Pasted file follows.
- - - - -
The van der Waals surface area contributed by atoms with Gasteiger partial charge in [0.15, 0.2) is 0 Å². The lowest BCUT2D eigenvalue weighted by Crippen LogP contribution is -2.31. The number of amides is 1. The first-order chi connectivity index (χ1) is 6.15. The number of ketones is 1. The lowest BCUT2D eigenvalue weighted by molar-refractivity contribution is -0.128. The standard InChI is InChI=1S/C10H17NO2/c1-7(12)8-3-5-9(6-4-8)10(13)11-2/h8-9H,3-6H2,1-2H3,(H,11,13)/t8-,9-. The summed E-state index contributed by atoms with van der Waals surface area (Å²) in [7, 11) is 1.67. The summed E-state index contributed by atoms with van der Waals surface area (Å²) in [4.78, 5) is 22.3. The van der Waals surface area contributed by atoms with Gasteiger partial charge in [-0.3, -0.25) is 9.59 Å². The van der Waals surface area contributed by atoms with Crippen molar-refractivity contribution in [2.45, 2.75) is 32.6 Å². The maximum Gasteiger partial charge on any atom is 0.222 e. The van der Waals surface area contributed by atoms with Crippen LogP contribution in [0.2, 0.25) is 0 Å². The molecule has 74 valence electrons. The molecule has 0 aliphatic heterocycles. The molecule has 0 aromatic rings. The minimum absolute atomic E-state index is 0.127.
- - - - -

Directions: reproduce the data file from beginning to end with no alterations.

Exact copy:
The van der Waals surface area contributed by atoms with Gasteiger partial charge in [0.15, 0.2) is 0 Å². The lowest BCUT2D eigenvalue weighted by Crippen LogP contribution is -2.31. The number of amides is 1. The first-order chi connectivity index (χ1) is 6.15. The number of ketones is 1. The lowest BCUT2D eigenvalue weighted by molar-refractivity contribution is -0.128. The standard InChI is InChI=1S/C10H17NO2/c1-7(12)8-3-5-9(6-4-8)10(13)11-2/h8-9H,3-6H2,1-2H3,(H,11,13)/t8-,9-. The summed E-state index contributed by atoms with van der Waals surface area (Å²) in [7, 11) is 1.67. The summed E-state index contributed by atoms with van der Waals surface area (Å²) in [4.78, 5) is 22.3. The van der Waals surface area contributed by atoms with Gasteiger partial charge in [-0.3, -0.25) is 9.59 Å². The van der Waals surface area contributed by atoms with Crippen molar-refractivity contribution in [2.45, 2.75) is 32.6 Å². The maximum Gasteiger partial charge on any atom is 0.222 e. The van der Waals surface area contributed by atoms with Crippen LogP contribution in [0.2, 0.25) is 0 Å². The molecule has 74 valence electrons. The molecule has 0 aliphatic heterocycles. The molecule has 0 aromatic rings. The minimum absolute atomic E-state index is 0.127.